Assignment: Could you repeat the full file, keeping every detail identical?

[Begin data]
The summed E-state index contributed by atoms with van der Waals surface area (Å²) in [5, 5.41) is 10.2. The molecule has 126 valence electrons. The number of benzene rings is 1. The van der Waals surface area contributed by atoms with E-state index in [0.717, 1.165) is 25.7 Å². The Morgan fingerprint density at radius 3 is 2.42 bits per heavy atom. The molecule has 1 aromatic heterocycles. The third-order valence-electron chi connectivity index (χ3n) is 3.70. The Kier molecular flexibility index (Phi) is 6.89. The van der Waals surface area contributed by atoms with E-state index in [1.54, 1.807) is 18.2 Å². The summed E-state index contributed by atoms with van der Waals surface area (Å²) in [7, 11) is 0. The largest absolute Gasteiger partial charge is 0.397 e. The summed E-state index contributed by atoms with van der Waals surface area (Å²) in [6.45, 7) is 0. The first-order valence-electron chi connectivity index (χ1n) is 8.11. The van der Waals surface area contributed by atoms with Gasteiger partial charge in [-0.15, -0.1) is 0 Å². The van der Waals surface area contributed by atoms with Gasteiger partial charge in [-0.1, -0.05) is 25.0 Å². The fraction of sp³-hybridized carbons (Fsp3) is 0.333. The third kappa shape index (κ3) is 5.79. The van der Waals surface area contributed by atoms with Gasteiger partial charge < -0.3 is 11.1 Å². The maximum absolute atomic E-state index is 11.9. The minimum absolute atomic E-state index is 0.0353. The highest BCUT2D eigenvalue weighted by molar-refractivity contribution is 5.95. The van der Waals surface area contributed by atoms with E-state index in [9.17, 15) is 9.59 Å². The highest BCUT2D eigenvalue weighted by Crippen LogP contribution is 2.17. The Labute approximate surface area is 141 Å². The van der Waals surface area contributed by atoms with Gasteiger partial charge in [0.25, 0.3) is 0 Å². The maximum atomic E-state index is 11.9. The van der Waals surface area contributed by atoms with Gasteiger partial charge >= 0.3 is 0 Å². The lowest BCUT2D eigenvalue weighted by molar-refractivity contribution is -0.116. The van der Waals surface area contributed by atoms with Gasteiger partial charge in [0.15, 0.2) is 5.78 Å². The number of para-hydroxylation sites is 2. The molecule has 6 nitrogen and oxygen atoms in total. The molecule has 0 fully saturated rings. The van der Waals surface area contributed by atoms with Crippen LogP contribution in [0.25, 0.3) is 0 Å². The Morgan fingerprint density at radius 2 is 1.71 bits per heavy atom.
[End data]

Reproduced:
The summed E-state index contributed by atoms with van der Waals surface area (Å²) in [5, 5.41) is 10.2. The molecule has 126 valence electrons. The number of benzene rings is 1. The van der Waals surface area contributed by atoms with E-state index in [0.717, 1.165) is 25.7 Å². The Morgan fingerprint density at radius 3 is 2.42 bits per heavy atom. The molecule has 1 aromatic heterocycles. The third-order valence-electron chi connectivity index (χ3n) is 3.70. The Kier molecular flexibility index (Phi) is 6.89. The van der Waals surface area contributed by atoms with E-state index in [1.54, 1.807) is 18.2 Å². The summed E-state index contributed by atoms with van der Waals surface area (Å²) in [7, 11) is 0. The largest absolute Gasteiger partial charge is 0.397 e. The summed E-state index contributed by atoms with van der Waals surface area (Å²) in [6.45, 7) is 0. The first-order valence-electron chi connectivity index (χ1n) is 8.11. The van der Waals surface area contributed by atoms with Gasteiger partial charge in [-0.15, -0.1) is 0 Å². The van der Waals surface area contributed by atoms with Gasteiger partial charge in [-0.1, -0.05) is 25.0 Å². The fraction of sp³-hybridized carbons (Fsp3) is 0.333. The third kappa shape index (κ3) is 5.79. The van der Waals surface area contributed by atoms with Gasteiger partial charge < -0.3 is 11.1 Å². The maximum absolute atomic E-state index is 11.9. The minimum absolute atomic E-state index is 0.0353. The highest BCUT2D eigenvalue weighted by molar-refractivity contribution is 5.95. The van der Waals surface area contributed by atoms with E-state index in [9.17, 15) is 9.59 Å². The highest BCUT2D eigenvalue weighted by Crippen LogP contribution is 2.17. The Labute approximate surface area is 141 Å². The van der Waals surface area contributed by atoms with Gasteiger partial charge in [0.25, 0.3) is 0 Å². The maximum atomic E-state index is 11.9. The van der Waals surface area contributed by atoms with Gasteiger partial charge >= 0.3 is 0 Å². The lowest BCUT2D eigenvalue weighted by molar-refractivity contribution is -0.116. The van der Waals surface area contributed by atoms with Gasteiger partial charge in [0.15, 0.2) is 5.78 Å². The number of para-hydroxylation sites is 2. The molecule has 6 nitrogen and oxygen atoms in total. The molecule has 0 fully saturated rings. The van der Waals surface area contributed by atoms with Crippen LogP contribution in [0.25, 0.3) is 0 Å². The Morgan fingerprint density at radius 2 is 1.71 bits per heavy atom.